• Otherwise, park the van in the day, put all the curtains down and leave. Leave for the whole day. People seem to be much less sketched out by a van in the daytime that seems to just be “forgotten” by nightfall. Nothing says CIA like a cargo van with a fake florist company’s logo rolling up at 7PM and not moving. In Key West, we parked near a hotel and left for the day to be tourists and didn’t return until after midnight – this made the van seem more like any other commuter vehicle than our house.
  • Don’t let anyone see you enter/exit the vehicle. In line with previous points, you either leave for the day and don’t return until people go to bed or you arrive when people are already in bed. Don’t make it seem like your van is your home base and that you’re quite obviously living out of your vehicle.
  • If possible, opt for a spot that’s not directly in front of a single-family home. We like to park in front of apartment buildings or be across the street from churches or businesses so it seems like it could be anyone’s vehicle. Are the folks in unit 2A having visitors? Who knows? Also, who cares? By the time anyone actually pursues it, you’ll be gone.
  • Finally the obvious ones: Don’t make excessive noise. Use minimal lights. Make sure people can’t see your stuff when you’re gone for the day but make sure that what people can see is clean and tidy. Essentially, fly under the radar the best you can. No need to draw any extra attention to your rig or become the eyesore of a neighbourhood with take-out containers and receipts filling the dash. Also, decreasing the likelihood of getting broken into is always the name of the game so don’t have anything worthwhile visible – we even make it a point to not leave spare change on the front console.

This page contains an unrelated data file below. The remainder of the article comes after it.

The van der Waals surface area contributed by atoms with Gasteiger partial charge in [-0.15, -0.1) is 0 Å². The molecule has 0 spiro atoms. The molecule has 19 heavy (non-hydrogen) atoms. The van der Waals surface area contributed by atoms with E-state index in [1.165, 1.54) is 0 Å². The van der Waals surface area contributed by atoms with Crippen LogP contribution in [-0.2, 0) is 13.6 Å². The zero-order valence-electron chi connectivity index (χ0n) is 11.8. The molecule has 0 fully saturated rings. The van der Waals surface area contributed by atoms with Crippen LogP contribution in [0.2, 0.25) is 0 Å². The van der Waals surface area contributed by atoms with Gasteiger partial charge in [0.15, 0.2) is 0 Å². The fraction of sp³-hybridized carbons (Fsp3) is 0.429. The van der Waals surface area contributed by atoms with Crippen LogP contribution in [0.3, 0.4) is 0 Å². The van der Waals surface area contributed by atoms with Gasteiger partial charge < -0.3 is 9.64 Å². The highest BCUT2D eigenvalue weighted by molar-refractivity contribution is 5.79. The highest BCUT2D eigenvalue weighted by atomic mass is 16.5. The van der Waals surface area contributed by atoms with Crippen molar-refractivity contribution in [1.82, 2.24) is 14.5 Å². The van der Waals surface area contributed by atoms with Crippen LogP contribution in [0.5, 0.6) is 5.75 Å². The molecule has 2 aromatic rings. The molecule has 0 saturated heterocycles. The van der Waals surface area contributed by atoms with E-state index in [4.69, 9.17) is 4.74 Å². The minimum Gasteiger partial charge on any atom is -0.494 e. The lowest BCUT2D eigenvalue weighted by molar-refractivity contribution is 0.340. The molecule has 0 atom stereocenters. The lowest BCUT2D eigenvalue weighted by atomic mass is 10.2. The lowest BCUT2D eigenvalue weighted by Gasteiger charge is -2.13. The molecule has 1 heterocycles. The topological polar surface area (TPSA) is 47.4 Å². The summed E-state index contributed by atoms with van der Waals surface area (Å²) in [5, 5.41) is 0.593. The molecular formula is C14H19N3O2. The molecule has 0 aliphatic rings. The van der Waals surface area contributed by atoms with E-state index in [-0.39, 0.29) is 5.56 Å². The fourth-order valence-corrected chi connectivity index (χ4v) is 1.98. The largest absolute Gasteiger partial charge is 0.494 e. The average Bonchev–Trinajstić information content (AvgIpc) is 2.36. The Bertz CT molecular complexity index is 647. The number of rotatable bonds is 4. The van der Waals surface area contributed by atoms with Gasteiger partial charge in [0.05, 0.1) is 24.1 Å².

We spent the week working while eating good food, hanging out at the beach and catching up with old friends. We even dabbled in “vegan chicken wings, AKA cauliflower wings, that were way tastier than we would have ever imagined – and that says a lot coming from two devoted carnivores. Being such an expensive city to live in, we were pretty lucky to bring our accommodations with us and have nice enough weather to walk EVERYWHERE. That is one thing that I love about cities, an hour walk to meet up with your friend turns into an adventure in itself with all the interesting things to see and colourful folks to people watch (in the least creepy way possible). Of course the main downside about being in the city is that you can’t help but spend money – how can you turn down a fresh bowl of delicious ramen when all you have in the van is Mr. Noodles?! That being said, we’ll just focus on the money we saved in accommodation and transportation and not the money we spent on food…

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How purdy! The Vancouver sun (the actual one, not the newspaper) setting over the mountains from Burrard Bridge